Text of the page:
Oscar Pistorius: The story that lead to Judgement Day

Oscar Pistorius: The story that lead to Judgement Day

Sincere or insincere? Guilty or not guilty? Piet Byleveld, Mike Bolhuis and clinical psychologist Leonard Carr have shared their thoughts with us as the trial of the century unfolded - The Complimentary Breakfast revisits what they had to say.


The Complimentary Breakfast has been closely following the Oscar Pistorius trial from the morning the news broke, up to today, his Judgement Day.


Listen as some of the professionals share their opinions on the case as we touched on several topics along the way. 


Judge Thokozile Masipa will begin handing down judgment in the murder trial of Paralympian Oscar Pistorius today. Here are the possible sentencing options:


Guilty of premeditated murder 

If Judge Masipa finds that Pistorius shot and killed Reeva with intent, he could face life imprisonment sentence, with a minimum term of 25 years before the convict is eligible for parole.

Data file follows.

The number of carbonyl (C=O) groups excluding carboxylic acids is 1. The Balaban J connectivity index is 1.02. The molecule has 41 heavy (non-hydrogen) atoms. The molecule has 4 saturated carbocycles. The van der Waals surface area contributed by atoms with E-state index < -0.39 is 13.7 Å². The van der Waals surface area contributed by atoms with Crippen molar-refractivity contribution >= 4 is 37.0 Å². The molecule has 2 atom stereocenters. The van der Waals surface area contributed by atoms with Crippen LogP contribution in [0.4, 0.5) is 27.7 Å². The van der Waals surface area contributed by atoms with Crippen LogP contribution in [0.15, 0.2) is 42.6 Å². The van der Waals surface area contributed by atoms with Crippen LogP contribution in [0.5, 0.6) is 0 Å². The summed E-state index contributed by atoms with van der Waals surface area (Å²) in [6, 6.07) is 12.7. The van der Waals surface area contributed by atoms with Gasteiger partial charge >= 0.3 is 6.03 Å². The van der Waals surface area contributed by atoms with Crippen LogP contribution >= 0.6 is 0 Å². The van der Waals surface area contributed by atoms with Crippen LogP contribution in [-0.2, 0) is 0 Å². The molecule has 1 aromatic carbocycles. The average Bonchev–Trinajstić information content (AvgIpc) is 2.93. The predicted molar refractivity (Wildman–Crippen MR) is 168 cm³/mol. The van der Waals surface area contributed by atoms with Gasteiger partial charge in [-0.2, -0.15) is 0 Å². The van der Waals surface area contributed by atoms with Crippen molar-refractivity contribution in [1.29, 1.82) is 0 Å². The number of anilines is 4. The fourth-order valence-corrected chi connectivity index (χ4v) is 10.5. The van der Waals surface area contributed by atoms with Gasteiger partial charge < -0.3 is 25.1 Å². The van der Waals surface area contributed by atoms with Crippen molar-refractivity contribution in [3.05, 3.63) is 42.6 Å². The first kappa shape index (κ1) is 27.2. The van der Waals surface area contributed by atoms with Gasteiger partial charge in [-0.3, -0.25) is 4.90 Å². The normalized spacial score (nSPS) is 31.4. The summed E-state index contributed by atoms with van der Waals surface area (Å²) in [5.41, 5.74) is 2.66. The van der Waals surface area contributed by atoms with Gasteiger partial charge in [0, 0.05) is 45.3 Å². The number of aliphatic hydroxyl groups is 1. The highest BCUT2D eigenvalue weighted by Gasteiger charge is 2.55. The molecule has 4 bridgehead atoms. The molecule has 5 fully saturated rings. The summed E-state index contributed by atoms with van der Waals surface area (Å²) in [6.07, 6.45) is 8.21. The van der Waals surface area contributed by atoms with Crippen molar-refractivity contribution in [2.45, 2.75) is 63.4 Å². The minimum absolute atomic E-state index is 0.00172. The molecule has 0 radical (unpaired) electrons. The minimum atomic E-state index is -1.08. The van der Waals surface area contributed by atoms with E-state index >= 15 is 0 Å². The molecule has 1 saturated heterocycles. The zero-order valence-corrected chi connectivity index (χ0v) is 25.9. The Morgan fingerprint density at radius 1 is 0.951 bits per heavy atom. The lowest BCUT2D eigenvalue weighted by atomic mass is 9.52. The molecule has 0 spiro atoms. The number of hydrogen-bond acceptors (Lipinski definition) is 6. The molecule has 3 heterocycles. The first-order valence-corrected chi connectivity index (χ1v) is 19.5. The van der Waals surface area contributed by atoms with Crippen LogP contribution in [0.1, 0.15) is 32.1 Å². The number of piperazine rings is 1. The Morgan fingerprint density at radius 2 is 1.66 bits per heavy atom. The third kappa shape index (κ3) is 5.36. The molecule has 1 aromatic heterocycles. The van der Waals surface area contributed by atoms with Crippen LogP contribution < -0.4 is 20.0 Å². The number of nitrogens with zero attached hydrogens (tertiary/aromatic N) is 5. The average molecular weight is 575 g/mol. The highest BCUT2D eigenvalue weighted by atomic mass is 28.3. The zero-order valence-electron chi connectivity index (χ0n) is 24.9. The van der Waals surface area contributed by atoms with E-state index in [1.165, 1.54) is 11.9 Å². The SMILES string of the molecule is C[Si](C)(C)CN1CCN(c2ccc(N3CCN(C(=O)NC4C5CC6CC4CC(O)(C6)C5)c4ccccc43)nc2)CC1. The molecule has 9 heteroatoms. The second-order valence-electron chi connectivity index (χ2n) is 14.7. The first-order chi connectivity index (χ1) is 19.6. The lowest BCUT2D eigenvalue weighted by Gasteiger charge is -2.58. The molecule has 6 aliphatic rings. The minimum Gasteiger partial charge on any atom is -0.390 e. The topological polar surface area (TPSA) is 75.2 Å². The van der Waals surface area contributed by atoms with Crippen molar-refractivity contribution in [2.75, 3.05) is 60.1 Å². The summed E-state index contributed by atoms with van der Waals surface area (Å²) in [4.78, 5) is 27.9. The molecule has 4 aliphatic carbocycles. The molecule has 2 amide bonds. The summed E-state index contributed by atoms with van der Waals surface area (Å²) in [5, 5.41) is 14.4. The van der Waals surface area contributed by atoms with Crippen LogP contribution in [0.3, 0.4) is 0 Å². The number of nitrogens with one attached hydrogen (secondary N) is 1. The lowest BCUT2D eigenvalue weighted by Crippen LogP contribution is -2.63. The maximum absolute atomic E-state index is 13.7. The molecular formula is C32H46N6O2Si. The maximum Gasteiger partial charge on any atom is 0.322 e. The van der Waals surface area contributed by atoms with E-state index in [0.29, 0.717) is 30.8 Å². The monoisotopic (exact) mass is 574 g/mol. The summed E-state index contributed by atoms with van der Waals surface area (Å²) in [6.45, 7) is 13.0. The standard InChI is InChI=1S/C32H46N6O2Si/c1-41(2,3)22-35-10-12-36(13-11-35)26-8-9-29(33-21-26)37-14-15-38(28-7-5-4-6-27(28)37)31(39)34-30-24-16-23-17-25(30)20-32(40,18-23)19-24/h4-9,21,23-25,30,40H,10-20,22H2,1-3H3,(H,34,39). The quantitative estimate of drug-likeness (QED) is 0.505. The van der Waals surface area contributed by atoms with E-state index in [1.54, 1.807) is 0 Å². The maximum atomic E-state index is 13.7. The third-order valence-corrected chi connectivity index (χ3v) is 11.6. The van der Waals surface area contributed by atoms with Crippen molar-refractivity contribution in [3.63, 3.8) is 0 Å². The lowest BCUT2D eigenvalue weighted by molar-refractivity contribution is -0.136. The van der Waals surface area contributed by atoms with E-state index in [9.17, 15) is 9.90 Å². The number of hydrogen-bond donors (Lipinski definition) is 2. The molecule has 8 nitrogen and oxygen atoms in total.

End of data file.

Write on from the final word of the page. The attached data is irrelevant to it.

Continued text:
Guilty of murder 

This sentence can go one of two ways

1) Dolus directus, that it was Pistorius's aim and objective was to unlawfully kill Reeva Steenkamp 

2) Dolus eventualis, that by shooting at the toilet door, he foresaw the possibility that he might not be legally entitled to shoot the intruder he believed was inside, or that he foresaw the possibility that Steenkamp could be harmed but accepted the risk and did so anyway.


Guilty of culpable homicide (manslaughter)

Should Judge Masipa may find it a reasonable possibility that Pistorius did not intend to kill Steenkamp and thought he was being threatened in the form of an intruder in his house, she could sentence him to a maximum of 15 years in prison. However, he can also receive suspended and non-custodial sentences.



Should Pistorius be aquitted, this would mean that Judge Masipa believes that he is innocent and indeed did shoot with the belief that he was defending himself.

Other charges

Two charges of discharging firearms in public (both charges, which he denies, carry a maximum five-year prison sentence), as well as denying the illegal possession of ammunition, which carries a maximum 15 year prison term.. However, police found .38 bullets in a safe in his bedroom, which he said belonged to his father. 



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